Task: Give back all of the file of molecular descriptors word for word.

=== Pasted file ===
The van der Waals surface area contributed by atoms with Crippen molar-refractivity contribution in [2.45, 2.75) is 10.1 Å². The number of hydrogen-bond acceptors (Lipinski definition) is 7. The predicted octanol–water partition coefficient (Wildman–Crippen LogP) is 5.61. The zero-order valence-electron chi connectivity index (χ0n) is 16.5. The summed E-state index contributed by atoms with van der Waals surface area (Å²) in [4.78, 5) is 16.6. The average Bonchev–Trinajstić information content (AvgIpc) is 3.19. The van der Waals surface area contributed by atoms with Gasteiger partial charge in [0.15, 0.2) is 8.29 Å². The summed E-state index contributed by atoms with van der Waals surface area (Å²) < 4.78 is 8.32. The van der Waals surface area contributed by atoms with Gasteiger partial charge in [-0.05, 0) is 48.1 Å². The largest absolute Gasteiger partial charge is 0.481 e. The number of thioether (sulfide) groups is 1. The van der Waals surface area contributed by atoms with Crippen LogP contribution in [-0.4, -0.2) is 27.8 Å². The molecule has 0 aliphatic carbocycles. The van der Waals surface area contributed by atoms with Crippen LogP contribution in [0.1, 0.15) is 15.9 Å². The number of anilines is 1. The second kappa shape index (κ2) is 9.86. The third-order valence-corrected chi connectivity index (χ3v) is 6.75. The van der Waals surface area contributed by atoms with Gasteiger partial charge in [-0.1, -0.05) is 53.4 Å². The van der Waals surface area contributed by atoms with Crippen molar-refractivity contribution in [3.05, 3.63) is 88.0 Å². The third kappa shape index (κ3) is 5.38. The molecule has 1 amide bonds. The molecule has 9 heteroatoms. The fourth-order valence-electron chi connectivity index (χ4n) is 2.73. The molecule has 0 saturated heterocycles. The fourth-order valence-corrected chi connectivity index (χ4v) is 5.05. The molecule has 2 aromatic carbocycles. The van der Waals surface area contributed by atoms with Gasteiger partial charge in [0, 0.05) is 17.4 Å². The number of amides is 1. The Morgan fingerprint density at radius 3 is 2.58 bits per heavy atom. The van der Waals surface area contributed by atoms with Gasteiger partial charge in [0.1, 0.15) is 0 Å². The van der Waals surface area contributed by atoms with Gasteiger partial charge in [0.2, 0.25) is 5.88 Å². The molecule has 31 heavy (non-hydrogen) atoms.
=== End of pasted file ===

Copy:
The van der Waals surface area contributed by atoms with Crippen molar-refractivity contribution in [2.45, 2.75) is 10.1 Å². The number of hydrogen-bond acceptors (Lipinski definition) is 7. The predicted octanol–water partition coefficient (Wildman–Crippen LogP) is 5.61. The zero-order valence-electron chi connectivity index (χ0n) is 16.5. The summed E-state index contributed by atoms with van der Waals surface area (Å²) in [4.78, 5) is 16.6. The average Bonchev–Trinajstić information content (AvgIpc) is 3.19. The van der Waals surface area contributed by atoms with Gasteiger partial charge in [0.15, 0.2) is 8.29 Å². The summed E-state index contributed by atoms with van der Waals surface area (Å²) < 4.78 is 8.32. The van der Waals surface area contributed by atoms with Gasteiger partial charge in [-0.05, 0) is 48.1 Å². The largest absolute Gasteiger partial charge is 0.481 e. The number of thioether (sulfide) groups is 1. The van der Waals surface area contributed by atoms with Crippen LogP contribution in [-0.4, -0.2) is 27.8 Å². The molecule has 0 aliphatic carbocycles. The van der Waals surface area contributed by atoms with Crippen LogP contribution in [0.1, 0.15) is 15.9 Å². The number of anilines is 1. The second kappa shape index (κ2) is 9.86. The third-order valence-corrected chi connectivity index (χ3v) is 6.75. The van der Waals surface area contributed by atoms with Gasteiger partial charge in [-0.1, -0.05) is 53.4 Å². The van der Waals surface area contributed by atoms with Crippen molar-refractivity contribution in [3.05, 3.63) is 88.0 Å². The third kappa shape index (κ3) is 5.38. The molecule has 1 amide bonds. The molecule has 9 heteroatoms. The fourth-order valence-electron chi connectivity index (χ4n) is 2.73. The molecule has 0 saturated heterocycles. The fourth-order valence-corrected chi connectivity index (χ4v) is 5.05. The molecule has 2 aromatic carbocycles. The van der Waals surface area contributed by atoms with Gasteiger partial charge in [0, 0.05) is 17.4 Å². The number of amides is 1. The Morgan fingerprint density at radius 3 is 2.58 bits per heavy atom. The van der Waals surface area contributed by atoms with Gasteiger partial charge in [0.1, 0.15) is 0 Å². The van der Waals surface area contributed by atoms with Gasteiger partial charge in [0.2, 0.25) is 5.88 Å². The molecule has 31 heavy (non-hydrogen) atoms.